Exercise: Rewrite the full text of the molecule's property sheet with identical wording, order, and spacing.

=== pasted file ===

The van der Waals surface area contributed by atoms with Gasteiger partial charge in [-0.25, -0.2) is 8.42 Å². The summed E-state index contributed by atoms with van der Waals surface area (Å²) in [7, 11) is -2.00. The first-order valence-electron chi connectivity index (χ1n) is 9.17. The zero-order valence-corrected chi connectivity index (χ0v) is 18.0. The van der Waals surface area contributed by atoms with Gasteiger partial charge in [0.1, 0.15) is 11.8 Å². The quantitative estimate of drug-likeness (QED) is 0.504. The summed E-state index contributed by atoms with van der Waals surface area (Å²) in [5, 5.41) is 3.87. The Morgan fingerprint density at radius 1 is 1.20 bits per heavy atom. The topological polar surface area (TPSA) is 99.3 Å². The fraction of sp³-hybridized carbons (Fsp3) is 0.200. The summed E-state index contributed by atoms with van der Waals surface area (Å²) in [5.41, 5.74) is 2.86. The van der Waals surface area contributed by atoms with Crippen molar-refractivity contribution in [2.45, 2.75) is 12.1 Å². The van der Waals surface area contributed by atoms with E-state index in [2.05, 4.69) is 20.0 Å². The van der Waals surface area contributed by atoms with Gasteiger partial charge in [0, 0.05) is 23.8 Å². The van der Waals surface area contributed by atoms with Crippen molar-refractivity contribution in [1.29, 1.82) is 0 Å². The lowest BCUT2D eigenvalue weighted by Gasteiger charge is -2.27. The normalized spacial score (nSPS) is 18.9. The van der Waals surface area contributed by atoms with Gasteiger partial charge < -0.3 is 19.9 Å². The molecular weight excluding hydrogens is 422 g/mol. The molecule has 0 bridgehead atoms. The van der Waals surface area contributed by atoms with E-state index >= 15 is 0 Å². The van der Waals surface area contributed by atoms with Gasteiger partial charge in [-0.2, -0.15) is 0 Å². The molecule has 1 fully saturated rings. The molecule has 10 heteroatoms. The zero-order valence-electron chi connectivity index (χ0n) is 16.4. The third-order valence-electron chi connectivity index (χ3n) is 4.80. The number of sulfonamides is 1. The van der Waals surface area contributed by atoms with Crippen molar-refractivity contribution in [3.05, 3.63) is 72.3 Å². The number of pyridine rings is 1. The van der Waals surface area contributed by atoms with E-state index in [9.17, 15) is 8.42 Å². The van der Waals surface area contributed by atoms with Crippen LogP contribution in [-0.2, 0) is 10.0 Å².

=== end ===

The van der Waals surface area contributed by atoms with Gasteiger partial charge in [-0.25, -0.2) is 8.42 Å². The summed E-state index contributed by atoms with van der Waals surface area (Å²) in [7, 11) is -2.00. The first-order valence-electron chi connectivity index (χ1n) is 9.17. The zero-order valence-corrected chi connectivity index (χ0v) is 18.0. The van der Waals surface area contributed by atoms with Gasteiger partial charge in [0.1, 0.15) is 11.8 Å². The quantitative estimate of drug-likeness (QED) is 0.504. The summed E-state index contributed by atoms with van der Waals surface area (Å²) in [5, 5.41) is 3.87. The Morgan fingerprint density at radius 1 is 1.20 bits per heavy atom. The topological polar surface area (TPSA) is 99.3 Å². The fraction of sp³-hybridized carbons (Fsp3) is 0.200. The summed E-state index contributed by atoms with van der Waals surface area (Å²) in [5.41, 5.74) is 2.86. The van der Waals surface area contributed by atoms with Crippen molar-refractivity contribution in [2.45, 2.75) is 12.1 Å². The van der Waals surface area contributed by atoms with E-state index in [2.05, 4.69) is 20.0 Å². The van der Waals surface area contributed by atoms with Gasteiger partial charge in [0, 0.05) is 23.8 Å². The van der Waals surface area contributed by atoms with Crippen molar-refractivity contribution in [1.29, 1.82) is 0 Å². The lowest BCUT2D eigenvalue weighted by Gasteiger charge is -2.27. The normalized spacial score (nSPS) is 18.9. The van der Waals surface area contributed by atoms with Gasteiger partial charge < -0.3 is 19.9 Å². The molecular weight excluding hydrogens is 422 g/mol. The molecule has 0 bridgehead atoms. The van der Waals surface area contributed by atoms with E-state index >= 15 is 0 Å². The van der Waals surface area contributed by atoms with Gasteiger partial charge in [-0.2, -0.15) is 0 Å². The molecule has 1 fully saturated rings. The molecule has 10 heteroatoms. The zero-order valence-electron chi connectivity index (χ0n) is 16.4. The third-order valence-electron chi connectivity index (χ3n) is 4.80. The number of sulfonamides is 1. The van der Waals surface area contributed by atoms with Crippen molar-refractivity contribution in [3.05, 3.63) is 72.3 Å². The number of pyridine rings is 1. The van der Waals surface area contributed by atoms with E-state index in [9.17, 15) is 8.42 Å². The van der Waals surface area contributed by atoms with Crippen LogP contribution in [-0.2, 0) is 10.0 Å².